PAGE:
The buzz word in today’s marketing world is “branding.” Everything about your business should speak to your desired client demographic. For instance, if you want to spend your time creating cutting-edge images, you’ll want to ensure that you are sending that message to your clients. You’ll probably want to choose clean, bold advertising, a strong logo, and a punchy color scheme when designing your marketing materials. Your studio should be decorated in a way that reinforces this message too. Think about all of the marketing materials and other visual elements of your business that your existing and prospective clients take in. Is the style, mood, and message consistent? Does everything appear to originate from the same source (your studio)? Develop a color scheme and style that suits your business, and make certain that “branding” targets the population you are reaching out to.
Once you’ve established your “brand,” be sure to keep exposing your prospective clients to it. Try not to give in to the temptation to change any element of your “look” too quickly or too often. In a Professional Photographer Magazine article by Jeff Kent (Oct. 2007, p. 72), pro photographer Stephanie Clark sounds off on the topic: “It drives me crazy to see photographers who change their logo once a month,” she says. “Decide on something and stick with it!”
TIP #33: Raise prices instead of lowering them.
I sell wall art through a gallery in Scottsdale, AZ. I found it surprising (but heartening) to learn that when a piece of my art wasn’t moving off the wall, the owner of the gallery raised the price instead of lowering it! It worked—the piece sold shortly after a higher price tag was attached. Generate respect for your work through price.
TIP #44: Less expensive imaging software is available.
Imaging software can set you apart from all those folks who carry around just as many megapixels. The most commonly used professional program for image processing and workflow is Adobe Photoshop with Adobe Bridge or Adobe Photoshop Lightroom.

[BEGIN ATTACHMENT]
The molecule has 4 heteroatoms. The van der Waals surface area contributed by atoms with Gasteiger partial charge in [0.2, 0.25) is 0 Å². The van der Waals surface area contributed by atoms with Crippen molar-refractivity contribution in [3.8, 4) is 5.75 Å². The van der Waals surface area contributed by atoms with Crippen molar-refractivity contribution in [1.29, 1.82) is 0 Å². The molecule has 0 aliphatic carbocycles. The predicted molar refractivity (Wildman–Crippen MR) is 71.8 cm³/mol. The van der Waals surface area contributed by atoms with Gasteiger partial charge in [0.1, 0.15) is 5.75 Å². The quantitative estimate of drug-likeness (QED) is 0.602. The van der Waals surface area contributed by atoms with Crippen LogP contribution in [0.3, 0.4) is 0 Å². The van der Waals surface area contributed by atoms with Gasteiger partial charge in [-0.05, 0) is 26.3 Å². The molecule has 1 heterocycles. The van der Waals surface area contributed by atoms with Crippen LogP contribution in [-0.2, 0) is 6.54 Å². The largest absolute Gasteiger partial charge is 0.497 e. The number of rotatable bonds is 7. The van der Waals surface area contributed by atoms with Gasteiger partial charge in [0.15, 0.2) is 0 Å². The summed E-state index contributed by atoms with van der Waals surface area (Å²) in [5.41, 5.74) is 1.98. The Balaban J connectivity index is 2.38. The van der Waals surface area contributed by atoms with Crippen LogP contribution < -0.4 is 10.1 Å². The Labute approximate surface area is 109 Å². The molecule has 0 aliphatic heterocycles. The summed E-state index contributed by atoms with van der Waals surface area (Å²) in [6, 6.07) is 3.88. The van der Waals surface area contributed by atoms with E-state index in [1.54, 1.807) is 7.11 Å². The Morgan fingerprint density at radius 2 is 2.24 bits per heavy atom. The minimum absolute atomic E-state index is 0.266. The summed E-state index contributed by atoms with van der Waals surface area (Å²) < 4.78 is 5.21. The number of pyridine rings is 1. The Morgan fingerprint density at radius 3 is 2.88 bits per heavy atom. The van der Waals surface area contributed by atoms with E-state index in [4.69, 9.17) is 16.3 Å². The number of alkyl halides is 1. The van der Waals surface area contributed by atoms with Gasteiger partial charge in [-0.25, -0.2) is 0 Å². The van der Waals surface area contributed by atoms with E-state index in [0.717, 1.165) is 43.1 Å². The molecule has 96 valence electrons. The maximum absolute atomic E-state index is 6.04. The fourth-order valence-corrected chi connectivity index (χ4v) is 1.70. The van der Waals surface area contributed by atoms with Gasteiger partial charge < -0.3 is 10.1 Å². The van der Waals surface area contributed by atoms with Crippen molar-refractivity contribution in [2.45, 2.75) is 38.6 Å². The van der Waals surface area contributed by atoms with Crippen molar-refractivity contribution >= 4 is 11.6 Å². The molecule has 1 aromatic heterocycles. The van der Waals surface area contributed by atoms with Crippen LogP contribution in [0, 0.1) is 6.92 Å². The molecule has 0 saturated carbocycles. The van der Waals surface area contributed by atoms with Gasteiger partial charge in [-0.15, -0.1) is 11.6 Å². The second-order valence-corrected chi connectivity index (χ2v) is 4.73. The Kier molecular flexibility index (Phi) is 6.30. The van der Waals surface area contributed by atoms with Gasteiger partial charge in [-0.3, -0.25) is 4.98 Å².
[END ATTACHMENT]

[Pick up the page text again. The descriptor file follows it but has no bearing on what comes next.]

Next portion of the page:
Another powerful photo manipulation program, Capture NX, is available at a fraction of the cost of Photoshop and even comes free with some Nikon products (note that it is not exclusively for Nikon shooters). Use Capture NX to correct selected portions of RAW image files that are too dark or too light.
TIP #45: Don’t waste time fixing poor captures.
Yes, mistakes happen, but it is essential that you learn to achieve correct lighting during original capture. Photographer Tim Walden was quoted in Professional Photographer magazine as saying, “A photographer will never reach his or her potential by simply illuminating the subject and expecting to create the image post-capture, not without creating direction and flow with the lighting. When you do, you’ll excite the viewer.”
Correcting issues in Photoshop that could have been prevented in capture is not only a waste of time; some also feel that the digital overhaul can hamper the image. Lighting guru Ed Pierce made this sentiment plain in a Professional Photographer article he authored (Oct. 2007, p. 54). He said, "With post-capture digital imaging techniques, everyone's images are looking the same, especially to the untrained eye. The way photographers will differentiate themselves from the competition in the future will be through pre-capture techniques more than post-capture manipulation."
TIP #81: Show only your best work.
Perfection may not be reached with every photograph you produce, but know what constitutes a quality photo, and show only your best work, even if you have to abandon images and re-shoot. If your work is not constantly excellent, don’t book one-chance-only events, like weddings.
TIP #101: Look for free display opportunities.
When starting out, look for public places to display your work. Some banks offer courtesy tables or displays for customers to display information about their business. Government buildings may have spaces where you can display documentary shots of the city where you live and work. Offer to take pictures of local businesses for their advertising in exchange for photo credits in the ad, then output a large printout of the ad for display on an easel in the store. Ana Brandt receives continual inquires from portraits displayed in doctors’ offices. Leave cards and brochures with additional information for the clients—usually potential family-portrait or children’s photography customers—who spend time in the office looking at the portraits instead of magazines.